Having resisted prices so strongly, it was no surprise that the 0.7250 level stepped in and offered support once it was broken through so strongly in early November. Up until its break several weeks ago, the AUDUSD spent most of its time trading between two key levels, meeting resistance at 0.7250 and being supported at 0.7050, after having fallen sharply through the 0.7250 level down to a then two month low below the key 0.7050 level in late September. It did well to rally quickly to back above the 0.7050 level which had supported the AUDUSD, although the 0.70 level has helped out a little too.
Before dropping into its recent range between 0.7050 and 0.7250, the AUDUSD spent around two weeks resting on support at 0.7250 after easing away from a two year high above 0.74, which is why the 0.7250 has offered resistance and support since. In the week leading up to the two year high the AUDUSD was able to push through the resistance at 0.7250, which had been placing downward pressure on the currency pair. The 0.7050 level has also played a key role in the last few months first providing resistance to the AUDUSD and more recently supporting price.
For the month or so before the break through the 0.7050 level in July, the AUDUSD had seemed content to remain within a range between another key level of 0.6850 and the resistance at 0.7050. Leading in to that range, the AUDUSD had spent several weeks pushing higher to reach 0.7050 however it ran into a wall of resistance, as it had previously offered stiff resistance to the AUDUSD last year, reinforcing how significant that level is. The 0.6750 and 0.6850 levels are also a chance to support the AUDUSD should they be called upon.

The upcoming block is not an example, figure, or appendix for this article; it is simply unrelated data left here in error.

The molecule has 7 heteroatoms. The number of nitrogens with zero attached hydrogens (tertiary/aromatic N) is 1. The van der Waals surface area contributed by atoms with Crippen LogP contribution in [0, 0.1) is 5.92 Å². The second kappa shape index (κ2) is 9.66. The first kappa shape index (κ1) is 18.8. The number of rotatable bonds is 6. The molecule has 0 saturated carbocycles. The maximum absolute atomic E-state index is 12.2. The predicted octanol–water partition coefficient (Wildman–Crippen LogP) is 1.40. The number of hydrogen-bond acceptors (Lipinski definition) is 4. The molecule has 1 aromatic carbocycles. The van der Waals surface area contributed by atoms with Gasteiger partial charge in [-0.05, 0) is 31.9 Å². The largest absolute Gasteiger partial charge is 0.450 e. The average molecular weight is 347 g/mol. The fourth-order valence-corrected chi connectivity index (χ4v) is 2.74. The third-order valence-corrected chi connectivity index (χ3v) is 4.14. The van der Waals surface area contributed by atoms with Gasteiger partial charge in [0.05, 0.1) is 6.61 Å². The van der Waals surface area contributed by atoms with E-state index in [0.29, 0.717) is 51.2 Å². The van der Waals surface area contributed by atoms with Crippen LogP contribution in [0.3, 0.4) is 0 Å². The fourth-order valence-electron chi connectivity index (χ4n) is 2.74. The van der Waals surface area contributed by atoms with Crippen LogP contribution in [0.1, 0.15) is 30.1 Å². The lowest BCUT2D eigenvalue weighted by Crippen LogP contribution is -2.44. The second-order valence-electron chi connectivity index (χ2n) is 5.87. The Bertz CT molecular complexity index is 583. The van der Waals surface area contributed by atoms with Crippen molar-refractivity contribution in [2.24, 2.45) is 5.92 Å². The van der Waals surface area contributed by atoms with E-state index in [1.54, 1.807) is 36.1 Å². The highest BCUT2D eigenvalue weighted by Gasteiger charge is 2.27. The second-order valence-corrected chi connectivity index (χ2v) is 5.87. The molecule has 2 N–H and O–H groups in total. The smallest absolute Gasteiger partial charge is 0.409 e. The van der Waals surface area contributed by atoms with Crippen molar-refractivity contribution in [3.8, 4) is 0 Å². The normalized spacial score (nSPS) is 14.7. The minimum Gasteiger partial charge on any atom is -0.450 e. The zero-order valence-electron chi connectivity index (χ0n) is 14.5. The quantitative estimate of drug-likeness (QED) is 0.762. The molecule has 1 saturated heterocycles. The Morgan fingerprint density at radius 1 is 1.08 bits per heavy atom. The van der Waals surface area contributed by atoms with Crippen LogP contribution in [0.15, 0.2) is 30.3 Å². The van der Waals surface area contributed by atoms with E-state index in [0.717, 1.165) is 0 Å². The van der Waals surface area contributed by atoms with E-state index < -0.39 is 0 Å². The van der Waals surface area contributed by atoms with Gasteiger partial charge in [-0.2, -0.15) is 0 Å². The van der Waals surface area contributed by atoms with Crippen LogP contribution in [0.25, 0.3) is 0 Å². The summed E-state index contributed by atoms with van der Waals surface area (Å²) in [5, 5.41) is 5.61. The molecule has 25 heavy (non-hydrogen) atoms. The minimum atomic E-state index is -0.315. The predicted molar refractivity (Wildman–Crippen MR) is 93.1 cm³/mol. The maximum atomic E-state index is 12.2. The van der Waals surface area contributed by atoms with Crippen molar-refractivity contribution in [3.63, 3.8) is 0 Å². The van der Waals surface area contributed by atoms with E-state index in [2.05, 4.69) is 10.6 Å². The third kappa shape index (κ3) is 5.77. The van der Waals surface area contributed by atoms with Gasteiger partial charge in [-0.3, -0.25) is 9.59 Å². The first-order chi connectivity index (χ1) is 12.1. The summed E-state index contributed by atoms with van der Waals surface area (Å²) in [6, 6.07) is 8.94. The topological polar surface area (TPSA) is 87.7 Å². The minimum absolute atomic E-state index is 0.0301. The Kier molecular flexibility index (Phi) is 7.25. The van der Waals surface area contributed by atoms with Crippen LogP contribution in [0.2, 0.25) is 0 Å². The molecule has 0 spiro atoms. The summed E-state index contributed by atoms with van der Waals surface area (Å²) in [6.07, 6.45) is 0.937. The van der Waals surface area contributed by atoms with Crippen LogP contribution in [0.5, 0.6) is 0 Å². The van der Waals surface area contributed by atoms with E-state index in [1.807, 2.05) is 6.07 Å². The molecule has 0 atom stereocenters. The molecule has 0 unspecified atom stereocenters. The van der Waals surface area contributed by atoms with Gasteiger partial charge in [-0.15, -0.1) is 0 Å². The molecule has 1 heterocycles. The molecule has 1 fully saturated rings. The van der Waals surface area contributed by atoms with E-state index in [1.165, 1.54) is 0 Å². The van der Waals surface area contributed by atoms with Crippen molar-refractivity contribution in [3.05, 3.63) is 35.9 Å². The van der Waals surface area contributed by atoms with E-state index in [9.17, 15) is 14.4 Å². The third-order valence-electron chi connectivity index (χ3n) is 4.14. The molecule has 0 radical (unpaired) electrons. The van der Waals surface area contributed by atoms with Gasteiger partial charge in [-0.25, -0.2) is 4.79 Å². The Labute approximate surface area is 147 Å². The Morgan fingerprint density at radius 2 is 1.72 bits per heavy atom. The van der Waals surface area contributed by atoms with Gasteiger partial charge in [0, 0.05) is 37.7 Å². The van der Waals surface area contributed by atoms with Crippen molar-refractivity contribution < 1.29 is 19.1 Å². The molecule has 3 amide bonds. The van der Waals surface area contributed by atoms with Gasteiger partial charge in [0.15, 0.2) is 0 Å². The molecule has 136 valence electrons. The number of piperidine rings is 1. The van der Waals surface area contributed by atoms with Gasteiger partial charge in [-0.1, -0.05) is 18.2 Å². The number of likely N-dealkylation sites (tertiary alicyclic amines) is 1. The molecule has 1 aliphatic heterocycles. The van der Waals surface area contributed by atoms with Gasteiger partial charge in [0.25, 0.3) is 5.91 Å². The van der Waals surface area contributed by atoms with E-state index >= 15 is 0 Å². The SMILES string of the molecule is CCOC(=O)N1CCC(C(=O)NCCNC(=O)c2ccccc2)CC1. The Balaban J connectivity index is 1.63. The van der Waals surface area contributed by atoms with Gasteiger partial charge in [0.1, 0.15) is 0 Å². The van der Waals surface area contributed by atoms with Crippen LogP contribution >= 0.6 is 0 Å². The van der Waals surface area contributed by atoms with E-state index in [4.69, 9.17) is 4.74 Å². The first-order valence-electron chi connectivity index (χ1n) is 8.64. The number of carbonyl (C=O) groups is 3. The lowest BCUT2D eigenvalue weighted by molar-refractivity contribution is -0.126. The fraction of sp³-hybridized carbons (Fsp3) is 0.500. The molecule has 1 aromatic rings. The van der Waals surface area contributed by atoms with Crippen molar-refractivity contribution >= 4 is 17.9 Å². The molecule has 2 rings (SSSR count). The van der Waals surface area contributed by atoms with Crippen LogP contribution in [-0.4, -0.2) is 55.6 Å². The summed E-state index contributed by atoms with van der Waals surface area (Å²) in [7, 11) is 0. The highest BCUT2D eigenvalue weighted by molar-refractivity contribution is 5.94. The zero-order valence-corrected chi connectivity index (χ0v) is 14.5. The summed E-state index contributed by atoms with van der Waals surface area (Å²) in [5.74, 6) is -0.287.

After shooting up sharply during the initial stages of the coronavirus pandemic, Australia’s unemployment rate has fallen to 6.8% during November, with 90,000 workers finding new jobs. The latest jobs data from the Australian Bureau of Statistics (ABS) shows that 74,000 of those new jobs were in Victoria, with the southern state recently exiting the harshest lockdown of any state. ABS head of labour statistics Bjorn Jarvis said there were still 138,000 fewer people employed since March and 226,000 Australians unemployed in that time. “Early in the COVID period we saw large flows of people out of the labour force - 666,000 people between March and May - and the participation rate fell 3.3 percentage points over the two months,” Mr Jarvis said. Mr Jarvis noted Victoria’s labour market was catching up with the rest of the country following the easing of shutdown measures in the southern state. “The gap between Victoria and the rest of Australia has narrowed considerably since September off the back of two consecutive months of strong recovery in employment and hours,” he said.
The information provided herein is for general informational and educational purposes only. It is not intended and should not be construed to constitute advice. If such information is acted upon by you then this should be solely at your discretion and Valutrades will not be held accountable in any way.